Suppose you’re presented with a dog, a rabbit, and a carrot, and then asked which two belong together. The analytic thinker chooses the dog and rabbit because both satisfy the internally held rule of “animal category.” The holistic thinker, on the other hand, chooses the rabbit and carrot because of the interconnected and functional relationship between the two: A rabbit eats carrots.
Western “rule-based reasoning” leads us to believe every problem has a solution. Research in cognition and narrative has shown that when we aren’t offered a resolution to a story, we’ll invent one, often to our detriment—your partner is cheating on you if they haven't texted, while the reality is anything but. When we’re not provided an answer, we tend to overanalyze the situation, heaping anxiety upon anxiety.
Takeshi Sasaki (L) throws Keita Nagashima in the Men's -81kg match on day two of the All Japan Judo Championships by Weight Category at Fukuoka Convention Center on April 8, 2018 in Fukuoka, Japan. (Photo by Kiyoshi Ota/Getty Images)
Which is why Hobson suggests two Laozi-era practices to calm our overactive imaginations. Wu-wei is the first, which he says means “we shouldn’t hurry to action.” While he prescribes “to not do anything at all,” which is slightly different from Watts’s and Al Huang’s translation, Hobson recommends an “intuitive style of thinking” to chill our over-analyzing minds. Meditation and visualization exercises are two ways of rerouting our mental habits.
The second involves dialectical behavior therapy (DBT), an evidence-based therapy created by Dr. Marsha Linehan. Among its many applications, it is designed to promote skills for cultivating "mindfulness, emotion regulation, distress tolerance, and interpersonal effectiveness."
To make this connection, Hobson points to Taoism’s great export, the yin-yang symbol, which denotes mutual dependence exists in everything. Hobson continues,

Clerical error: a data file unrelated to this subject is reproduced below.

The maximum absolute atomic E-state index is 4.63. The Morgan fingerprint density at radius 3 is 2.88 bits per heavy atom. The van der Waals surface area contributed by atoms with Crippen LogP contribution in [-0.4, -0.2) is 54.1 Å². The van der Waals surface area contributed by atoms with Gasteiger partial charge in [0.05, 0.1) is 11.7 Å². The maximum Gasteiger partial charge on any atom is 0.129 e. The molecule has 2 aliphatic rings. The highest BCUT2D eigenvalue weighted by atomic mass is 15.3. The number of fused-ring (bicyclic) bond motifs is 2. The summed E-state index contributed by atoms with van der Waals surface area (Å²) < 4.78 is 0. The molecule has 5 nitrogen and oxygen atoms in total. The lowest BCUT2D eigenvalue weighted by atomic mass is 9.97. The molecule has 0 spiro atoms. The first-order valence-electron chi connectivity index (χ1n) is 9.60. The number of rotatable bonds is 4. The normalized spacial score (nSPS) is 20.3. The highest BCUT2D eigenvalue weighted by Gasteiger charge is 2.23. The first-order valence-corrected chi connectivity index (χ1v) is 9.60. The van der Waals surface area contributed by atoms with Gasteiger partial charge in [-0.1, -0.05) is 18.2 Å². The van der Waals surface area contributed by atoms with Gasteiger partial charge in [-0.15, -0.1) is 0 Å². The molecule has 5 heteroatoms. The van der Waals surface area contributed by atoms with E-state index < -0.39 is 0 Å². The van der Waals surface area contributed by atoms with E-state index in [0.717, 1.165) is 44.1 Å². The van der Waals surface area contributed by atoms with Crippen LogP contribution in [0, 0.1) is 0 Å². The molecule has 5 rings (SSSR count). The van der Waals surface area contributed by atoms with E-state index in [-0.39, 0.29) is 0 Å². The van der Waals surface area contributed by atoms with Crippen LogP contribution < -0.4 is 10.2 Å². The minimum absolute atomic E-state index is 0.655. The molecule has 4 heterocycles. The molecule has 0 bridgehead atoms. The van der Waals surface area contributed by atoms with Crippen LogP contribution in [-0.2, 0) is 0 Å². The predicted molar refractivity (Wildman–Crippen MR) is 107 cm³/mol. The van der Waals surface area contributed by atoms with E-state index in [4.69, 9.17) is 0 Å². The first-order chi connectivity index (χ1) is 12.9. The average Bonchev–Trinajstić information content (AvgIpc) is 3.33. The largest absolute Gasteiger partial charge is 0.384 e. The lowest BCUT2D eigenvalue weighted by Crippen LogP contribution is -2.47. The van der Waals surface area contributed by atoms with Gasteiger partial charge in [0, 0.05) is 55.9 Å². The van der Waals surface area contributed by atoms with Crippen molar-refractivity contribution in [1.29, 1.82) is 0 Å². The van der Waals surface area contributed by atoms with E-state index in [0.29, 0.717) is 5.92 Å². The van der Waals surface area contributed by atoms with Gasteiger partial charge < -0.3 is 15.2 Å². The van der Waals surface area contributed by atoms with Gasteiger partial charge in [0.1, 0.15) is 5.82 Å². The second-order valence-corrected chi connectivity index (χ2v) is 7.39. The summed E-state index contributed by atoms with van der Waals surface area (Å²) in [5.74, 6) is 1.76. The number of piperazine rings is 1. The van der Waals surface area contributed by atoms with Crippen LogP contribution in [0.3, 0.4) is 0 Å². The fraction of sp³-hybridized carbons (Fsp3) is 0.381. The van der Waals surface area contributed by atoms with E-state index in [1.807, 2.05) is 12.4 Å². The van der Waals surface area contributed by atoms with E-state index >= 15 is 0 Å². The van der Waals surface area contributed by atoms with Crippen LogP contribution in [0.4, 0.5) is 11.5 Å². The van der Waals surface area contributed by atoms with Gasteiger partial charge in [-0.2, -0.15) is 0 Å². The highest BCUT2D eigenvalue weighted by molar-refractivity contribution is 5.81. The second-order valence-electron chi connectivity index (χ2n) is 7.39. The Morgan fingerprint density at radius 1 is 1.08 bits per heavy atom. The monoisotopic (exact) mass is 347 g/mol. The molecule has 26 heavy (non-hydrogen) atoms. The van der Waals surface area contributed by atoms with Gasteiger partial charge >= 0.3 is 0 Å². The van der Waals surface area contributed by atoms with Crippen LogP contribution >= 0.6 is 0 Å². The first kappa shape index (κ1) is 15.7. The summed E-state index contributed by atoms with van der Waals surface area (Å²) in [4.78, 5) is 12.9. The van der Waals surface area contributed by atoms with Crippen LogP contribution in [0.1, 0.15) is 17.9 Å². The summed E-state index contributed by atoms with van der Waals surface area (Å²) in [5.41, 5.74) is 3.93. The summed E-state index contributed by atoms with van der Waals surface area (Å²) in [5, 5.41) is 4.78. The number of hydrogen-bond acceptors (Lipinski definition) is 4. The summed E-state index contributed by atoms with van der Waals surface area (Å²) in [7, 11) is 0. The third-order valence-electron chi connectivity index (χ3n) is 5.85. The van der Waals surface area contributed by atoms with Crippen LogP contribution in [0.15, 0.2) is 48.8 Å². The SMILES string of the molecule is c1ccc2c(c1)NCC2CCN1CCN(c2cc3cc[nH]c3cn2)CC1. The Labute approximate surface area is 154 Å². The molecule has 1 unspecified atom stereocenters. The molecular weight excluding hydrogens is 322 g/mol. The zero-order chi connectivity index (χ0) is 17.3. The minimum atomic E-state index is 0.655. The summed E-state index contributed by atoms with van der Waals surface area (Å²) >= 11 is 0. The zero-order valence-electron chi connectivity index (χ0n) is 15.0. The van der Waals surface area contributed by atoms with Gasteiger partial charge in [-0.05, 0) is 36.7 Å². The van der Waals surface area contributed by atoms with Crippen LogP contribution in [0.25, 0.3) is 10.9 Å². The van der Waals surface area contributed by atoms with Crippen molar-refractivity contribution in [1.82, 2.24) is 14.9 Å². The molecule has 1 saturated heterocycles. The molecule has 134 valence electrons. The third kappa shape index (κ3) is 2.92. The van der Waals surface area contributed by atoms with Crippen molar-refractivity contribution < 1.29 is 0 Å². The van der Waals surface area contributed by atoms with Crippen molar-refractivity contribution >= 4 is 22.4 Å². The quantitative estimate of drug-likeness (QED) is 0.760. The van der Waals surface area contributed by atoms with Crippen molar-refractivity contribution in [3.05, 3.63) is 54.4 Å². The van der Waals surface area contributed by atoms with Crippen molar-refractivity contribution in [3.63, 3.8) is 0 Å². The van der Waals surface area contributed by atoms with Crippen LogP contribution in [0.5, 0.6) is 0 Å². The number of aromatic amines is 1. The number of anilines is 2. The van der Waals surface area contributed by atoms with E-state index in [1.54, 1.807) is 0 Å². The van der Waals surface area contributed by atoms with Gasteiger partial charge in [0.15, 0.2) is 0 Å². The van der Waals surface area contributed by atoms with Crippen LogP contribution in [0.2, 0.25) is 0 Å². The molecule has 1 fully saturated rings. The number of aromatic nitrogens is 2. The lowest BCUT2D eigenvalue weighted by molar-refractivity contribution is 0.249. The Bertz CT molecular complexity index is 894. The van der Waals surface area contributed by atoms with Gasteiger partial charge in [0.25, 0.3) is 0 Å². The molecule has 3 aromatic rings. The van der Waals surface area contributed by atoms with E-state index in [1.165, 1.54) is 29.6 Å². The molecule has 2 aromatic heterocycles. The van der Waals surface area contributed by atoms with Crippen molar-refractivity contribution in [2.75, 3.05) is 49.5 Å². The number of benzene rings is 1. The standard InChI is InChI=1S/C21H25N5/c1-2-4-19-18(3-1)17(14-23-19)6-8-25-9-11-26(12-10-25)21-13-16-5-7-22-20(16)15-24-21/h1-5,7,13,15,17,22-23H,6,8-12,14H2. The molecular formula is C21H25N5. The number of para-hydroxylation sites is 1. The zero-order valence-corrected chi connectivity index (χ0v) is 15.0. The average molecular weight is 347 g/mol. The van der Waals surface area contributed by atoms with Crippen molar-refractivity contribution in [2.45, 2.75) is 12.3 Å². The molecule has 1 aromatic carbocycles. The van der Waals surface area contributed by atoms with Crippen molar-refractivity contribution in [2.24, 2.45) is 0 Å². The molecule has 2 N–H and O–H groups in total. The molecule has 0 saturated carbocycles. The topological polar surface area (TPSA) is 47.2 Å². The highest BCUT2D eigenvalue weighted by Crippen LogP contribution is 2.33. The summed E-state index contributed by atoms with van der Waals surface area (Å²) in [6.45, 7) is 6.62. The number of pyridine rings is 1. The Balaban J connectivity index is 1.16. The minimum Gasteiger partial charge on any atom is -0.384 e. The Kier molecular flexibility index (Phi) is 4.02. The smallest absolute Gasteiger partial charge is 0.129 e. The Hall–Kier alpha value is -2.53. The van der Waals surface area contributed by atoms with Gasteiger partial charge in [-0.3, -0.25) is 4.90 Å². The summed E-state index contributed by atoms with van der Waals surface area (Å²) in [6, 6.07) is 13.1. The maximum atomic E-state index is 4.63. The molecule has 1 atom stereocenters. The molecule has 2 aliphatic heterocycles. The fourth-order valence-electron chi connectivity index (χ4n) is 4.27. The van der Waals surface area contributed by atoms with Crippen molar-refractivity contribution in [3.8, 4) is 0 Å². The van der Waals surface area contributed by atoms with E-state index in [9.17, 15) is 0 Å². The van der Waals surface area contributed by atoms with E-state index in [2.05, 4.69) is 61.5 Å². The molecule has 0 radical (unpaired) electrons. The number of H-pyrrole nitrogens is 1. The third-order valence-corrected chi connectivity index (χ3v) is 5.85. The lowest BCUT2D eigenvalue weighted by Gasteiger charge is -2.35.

Two things can be mutually opposed, and at the same time, mutually connected. You can be, for example, in an anxious state and still have perfect control of your situation and your life. Thinking in this way allows a person to tolerate contradictions and to accept the uncertainties that inevitably present themselves.
Hobson writes that DBT has proven more effective than cognitive behavioral therapy (Linehan considers DBT a form of CBT) and pharmacological interventions. The goal is to make incremental changes by admitting that a) not everything is going to be exactly how you want it, and that’s okay, b) certain changes will have to be implemented, so practice those changes, and c) recognize that life is worth living. In the balance between states that afflict those suffering from psychological disorders—complete control and lack of control—an emotionally salient mindset can be achieved.
Not that any of this is easy, but as Hobson mentions, neuroplasticity is a real phenomenon. Seeing the landscape instead of the singular figure walking through it is essential for breaking free of isolationism and the overwhelming burden of anxiety. As Watts and Al Huang phrased it,
Is a long life such a good thing if it is lived in daily dread or in constant search for satisfaction in a tomorrow which never comes?
We all intuitively know the answer. Putting that intuition into action, ironically through a bit of non-action, might just be an important key to healing our anxious minds.